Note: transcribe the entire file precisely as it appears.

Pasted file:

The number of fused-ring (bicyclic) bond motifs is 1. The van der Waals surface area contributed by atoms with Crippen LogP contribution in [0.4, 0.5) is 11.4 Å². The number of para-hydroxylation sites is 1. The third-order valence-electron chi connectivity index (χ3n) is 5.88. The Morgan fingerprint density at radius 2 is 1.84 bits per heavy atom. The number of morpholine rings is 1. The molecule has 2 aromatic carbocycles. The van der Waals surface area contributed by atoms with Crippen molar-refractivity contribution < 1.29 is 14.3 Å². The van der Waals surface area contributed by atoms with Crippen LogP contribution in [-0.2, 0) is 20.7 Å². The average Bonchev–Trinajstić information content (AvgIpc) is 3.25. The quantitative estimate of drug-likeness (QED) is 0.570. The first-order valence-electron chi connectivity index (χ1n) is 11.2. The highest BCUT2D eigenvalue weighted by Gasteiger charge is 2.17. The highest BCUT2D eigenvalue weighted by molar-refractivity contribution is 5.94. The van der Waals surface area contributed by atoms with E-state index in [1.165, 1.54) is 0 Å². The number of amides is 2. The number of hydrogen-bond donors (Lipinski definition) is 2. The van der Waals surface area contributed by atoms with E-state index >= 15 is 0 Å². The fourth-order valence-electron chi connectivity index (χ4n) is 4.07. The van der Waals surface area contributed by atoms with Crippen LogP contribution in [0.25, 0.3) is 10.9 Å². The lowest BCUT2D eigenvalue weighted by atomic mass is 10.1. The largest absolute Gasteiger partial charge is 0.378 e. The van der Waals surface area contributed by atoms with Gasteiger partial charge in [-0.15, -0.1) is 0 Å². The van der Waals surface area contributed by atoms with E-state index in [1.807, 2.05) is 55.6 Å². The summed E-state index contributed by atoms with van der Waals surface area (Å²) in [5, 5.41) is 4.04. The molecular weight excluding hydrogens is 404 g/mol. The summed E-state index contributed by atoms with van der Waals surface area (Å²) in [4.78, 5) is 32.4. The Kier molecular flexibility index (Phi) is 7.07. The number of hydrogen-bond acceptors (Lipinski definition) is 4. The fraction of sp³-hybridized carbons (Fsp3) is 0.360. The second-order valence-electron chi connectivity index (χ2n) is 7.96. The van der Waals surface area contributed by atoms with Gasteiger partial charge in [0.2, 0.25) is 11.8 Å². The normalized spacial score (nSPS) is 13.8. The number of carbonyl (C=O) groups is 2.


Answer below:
The number of fused-ring (bicyclic) bond motifs is 1. The van der Waals surface area contributed by atoms with Crippen LogP contribution in [0.4, 0.5) is 11.4 Å². The number of para-hydroxylation sites is 1. The third-order valence-electron chi connectivity index (χ3n) is 5.88. The Morgan fingerprint density at radius 2 is 1.84 bits per heavy atom. The number of morpholine rings is 1. The molecule has 2 aromatic carbocycles. The van der Waals surface area contributed by atoms with Crippen molar-refractivity contribution < 1.29 is 14.3 Å². The van der Waals surface area contributed by atoms with Crippen LogP contribution in [-0.2, 0) is 20.7 Å². The average Bonchev–Trinajstić information content (AvgIpc) is 3.25. The quantitative estimate of drug-likeness (QED) is 0.570. The first-order valence-electron chi connectivity index (χ1n) is 11.2. The highest BCUT2D eigenvalue weighted by Gasteiger charge is 2.17. The highest BCUT2D eigenvalue weighted by molar-refractivity contribution is 5.94. The van der Waals surface area contributed by atoms with E-state index in [1.165, 1.54) is 0 Å². The number of amides is 2. The number of hydrogen-bond donors (Lipinski definition) is 2. The van der Waals surface area contributed by atoms with E-state index >= 15 is 0 Å². The fourth-order valence-electron chi connectivity index (χ4n) is 4.07. The van der Waals surface area contributed by atoms with Crippen LogP contribution in [0.25, 0.3) is 10.9 Å². The lowest BCUT2D eigenvalue weighted by atomic mass is 10.1. The largest absolute Gasteiger partial charge is 0.378 e. The van der Waals surface area contributed by atoms with Gasteiger partial charge in [-0.15, -0.1) is 0 Å². The van der Waals surface area contributed by atoms with E-state index in [1.807, 2.05) is 55.6 Å². The summed E-state index contributed by atoms with van der Waals surface area (Å²) in [5, 5.41) is 4.04. The molecular weight excluding hydrogens is 404 g/mol. The summed E-state index contributed by atoms with van der Waals surface area (Å²) in [4.78, 5) is 32.4. The Kier molecular flexibility index (Phi) is 7.07. The number of hydrogen-bond acceptors (Lipinski definition) is 4. The fraction of sp³-hybridized carbons (Fsp3) is 0.360. The second-order valence-electron chi connectivity index (χ2n) is 7.96. The van der Waals surface area contributed by atoms with Gasteiger partial charge in [0.2, 0.25) is 11.8 Å². The normalized spacial score (nSPS) is 13.8. The number of carbonyl (C=O) groups is 2.